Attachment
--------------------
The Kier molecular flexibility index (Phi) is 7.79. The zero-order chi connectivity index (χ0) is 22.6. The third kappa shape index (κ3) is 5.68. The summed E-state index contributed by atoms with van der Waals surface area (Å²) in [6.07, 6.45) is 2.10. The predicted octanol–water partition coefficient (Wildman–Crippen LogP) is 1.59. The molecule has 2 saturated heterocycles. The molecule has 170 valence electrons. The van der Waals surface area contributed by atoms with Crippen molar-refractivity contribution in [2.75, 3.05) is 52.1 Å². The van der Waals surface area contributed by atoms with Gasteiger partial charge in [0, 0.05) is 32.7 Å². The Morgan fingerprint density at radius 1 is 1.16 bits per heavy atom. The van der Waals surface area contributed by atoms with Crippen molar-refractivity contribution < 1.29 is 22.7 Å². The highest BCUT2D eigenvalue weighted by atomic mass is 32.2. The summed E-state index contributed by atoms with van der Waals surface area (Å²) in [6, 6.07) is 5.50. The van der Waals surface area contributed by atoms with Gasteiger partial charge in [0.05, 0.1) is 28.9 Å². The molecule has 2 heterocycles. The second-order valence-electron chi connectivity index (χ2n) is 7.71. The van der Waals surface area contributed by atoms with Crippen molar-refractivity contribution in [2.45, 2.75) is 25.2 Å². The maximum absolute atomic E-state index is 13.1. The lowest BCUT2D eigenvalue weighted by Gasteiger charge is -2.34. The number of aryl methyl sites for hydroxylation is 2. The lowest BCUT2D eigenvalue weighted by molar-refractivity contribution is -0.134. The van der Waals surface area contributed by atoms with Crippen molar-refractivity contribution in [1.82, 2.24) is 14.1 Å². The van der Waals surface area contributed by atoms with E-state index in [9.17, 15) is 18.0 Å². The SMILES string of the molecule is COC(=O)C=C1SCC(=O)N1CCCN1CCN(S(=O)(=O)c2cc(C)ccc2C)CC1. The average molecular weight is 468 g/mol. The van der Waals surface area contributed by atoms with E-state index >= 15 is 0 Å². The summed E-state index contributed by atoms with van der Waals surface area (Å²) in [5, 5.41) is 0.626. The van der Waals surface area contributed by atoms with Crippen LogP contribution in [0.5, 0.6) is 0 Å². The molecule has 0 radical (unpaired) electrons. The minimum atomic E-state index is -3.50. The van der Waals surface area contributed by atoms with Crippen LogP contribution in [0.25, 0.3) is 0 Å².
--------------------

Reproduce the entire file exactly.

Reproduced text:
The Kier molecular flexibility index (Phi) is 7.79. The zero-order chi connectivity index (χ0) is 22.6. The third kappa shape index (κ3) is 5.68. The summed E-state index contributed by atoms with van der Waals surface area (Å²) in [6.07, 6.45) is 2.10. The predicted octanol–water partition coefficient (Wildman–Crippen LogP) is 1.59. The molecule has 2 saturated heterocycles. The molecule has 170 valence electrons. The van der Waals surface area contributed by atoms with Crippen molar-refractivity contribution in [2.75, 3.05) is 52.1 Å². The van der Waals surface area contributed by atoms with Gasteiger partial charge in [0, 0.05) is 32.7 Å². The Morgan fingerprint density at radius 1 is 1.16 bits per heavy atom. The van der Waals surface area contributed by atoms with Crippen molar-refractivity contribution < 1.29 is 22.7 Å². The highest BCUT2D eigenvalue weighted by atomic mass is 32.2. The summed E-state index contributed by atoms with van der Waals surface area (Å²) in [6, 6.07) is 5.50. The van der Waals surface area contributed by atoms with Gasteiger partial charge in [0.05, 0.1) is 28.9 Å². The molecule has 2 heterocycles. The second-order valence-electron chi connectivity index (χ2n) is 7.71. The van der Waals surface area contributed by atoms with Crippen molar-refractivity contribution in [2.45, 2.75) is 25.2 Å². The maximum absolute atomic E-state index is 13.1. The lowest BCUT2D eigenvalue weighted by Gasteiger charge is -2.34. The number of aryl methyl sites for hydroxylation is 2. The lowest BCUT2D eigenvalue weighted by molar-refractivity contribution is -0.134. The van der Waals surface area contributed by atoms with Crippen molar-refractivity contribution in [1.82, 2.24) is 14.1 Å². The van der Waals surface area contributed by atoms with E-state index in [9.17, 15) is 18.0 Å². The SMILES string of the molecule is COC(=O)C=C1SCC(=O)N1CCCN1CCN(S(=O)(=O)c2cc(C)ccc2C)CC1. The average molecular weight is 468 g/mol. The van der Waals surface area contributed by atoms with E-state index >= 15 is 0 Å². The summed E-state index contributed by atoms with van der Waals surface area (Å²) in [5, 5.41) is 0.626. The van der Waals surface area contributed by atoms with Crippen LogP contribution in [0.5, 0.6) is 0 Å². The molecule has 0 radical (unpaired) electrons. The minimum atomic E-state index is -3.50. The van der Waals surface area contributed by atoms with Crippen LogP contribution in [0.25, 0.3) is 0 Å².